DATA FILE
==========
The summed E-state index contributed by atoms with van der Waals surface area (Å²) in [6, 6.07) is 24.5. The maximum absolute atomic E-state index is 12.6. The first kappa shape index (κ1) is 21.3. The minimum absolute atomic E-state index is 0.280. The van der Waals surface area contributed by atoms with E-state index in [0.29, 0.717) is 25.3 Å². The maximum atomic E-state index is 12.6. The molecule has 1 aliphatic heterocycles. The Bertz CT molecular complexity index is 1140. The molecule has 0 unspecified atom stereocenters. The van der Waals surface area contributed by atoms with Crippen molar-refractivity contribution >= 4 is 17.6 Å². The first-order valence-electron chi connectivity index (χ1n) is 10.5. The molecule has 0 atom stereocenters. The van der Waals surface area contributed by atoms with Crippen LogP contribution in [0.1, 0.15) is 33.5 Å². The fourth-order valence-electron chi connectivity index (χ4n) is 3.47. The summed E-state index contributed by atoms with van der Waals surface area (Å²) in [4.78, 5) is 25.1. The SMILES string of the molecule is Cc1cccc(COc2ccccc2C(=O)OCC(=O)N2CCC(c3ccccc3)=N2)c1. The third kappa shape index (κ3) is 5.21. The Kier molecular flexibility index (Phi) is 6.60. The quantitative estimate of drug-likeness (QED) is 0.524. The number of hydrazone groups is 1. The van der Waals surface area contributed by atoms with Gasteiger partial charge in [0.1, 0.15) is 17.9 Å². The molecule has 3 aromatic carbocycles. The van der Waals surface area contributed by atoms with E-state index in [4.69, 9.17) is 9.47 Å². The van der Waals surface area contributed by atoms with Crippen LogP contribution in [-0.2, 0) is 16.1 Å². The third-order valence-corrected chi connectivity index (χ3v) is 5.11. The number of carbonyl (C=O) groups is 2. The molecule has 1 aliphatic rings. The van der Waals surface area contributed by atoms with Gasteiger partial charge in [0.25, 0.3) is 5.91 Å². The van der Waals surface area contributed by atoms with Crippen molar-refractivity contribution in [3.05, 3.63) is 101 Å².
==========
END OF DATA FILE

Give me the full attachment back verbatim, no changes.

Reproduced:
The summed E-state index contributed by atoms with van der Waals surface area (Å²) in [6, 6.07) is 24.5. The maximum absolute atomic E-state index is 12.6. The first kappa shape index (κ1) is 21.3. The minimum absolute atomic E-state index is 0.280. The van der Waals surface area contributed by atoms with E-state index in [0.29, 0.717) is 25.3 Å². The maximum atomic E-state index is 12.6. The molecule has 1 aliphatic heterocycles. The Bertz CT molecular complexity index is 1140. The molecule has 0 unspecified atom stereocenters. The van der Waals surface area contributed by atoms with Crippen molar-refractivity contribution >= 4 is 17.6 Å². The first-order valence-electron chi connectivity index (χ1n) is 10.5. The molecule has 0 atom stereocenters. The van der Waals surface area contributed by atoms with Crippen LogP contribution in [0.1, 0.15) is 33.5 Å². The fourth-order valence-electron chi connectivity index (χ4n) is 3.47. The summed E-state index contributed by atoms with van der Waals surface area (Å²) in [4.78, 5) is 25.1. The SMILES string of the molecule is Cc1cccc(COc2ccccc2C(=O)OCC(=O)N2CCC(c3ccccc3)=N2)c1. The third kappa shape index (κ3) is 5.21. The Kier molecular flexibility index (Phi) is 6.60. The quantitative estimate of drug-likeness (QED) is 0.524. The number of hydrazone groups is 1. The van der Waals surface area contributed by atoms with Gasteiger partial charge in [0.1, 0.15) is 17.9 Å². The molecule has 3 aromatic carbocycles. The van der Waals surface area contributed by atoms with E-state index in [4.69, 9.17) is 9.47 Å². The van der Waals surface area contributed by atoms with Crippen LogP contribution in [-0.2, 0) is 16.1 Å². The third-order valence-corrected chi connectivity index (χ3v) is 5.11. The number of carbonyl (C=O) groups is 2. The molecule has 1 aliphatic rings. The van der Waals surface area contributed by atoms with Gasteiger partial charge in [0.25, 0.3) is 5.91 Å². The van der Waals surface area contributed by atoms with Crippen molar-refractivity contribution in [3.05, 3.63) is 101 Å².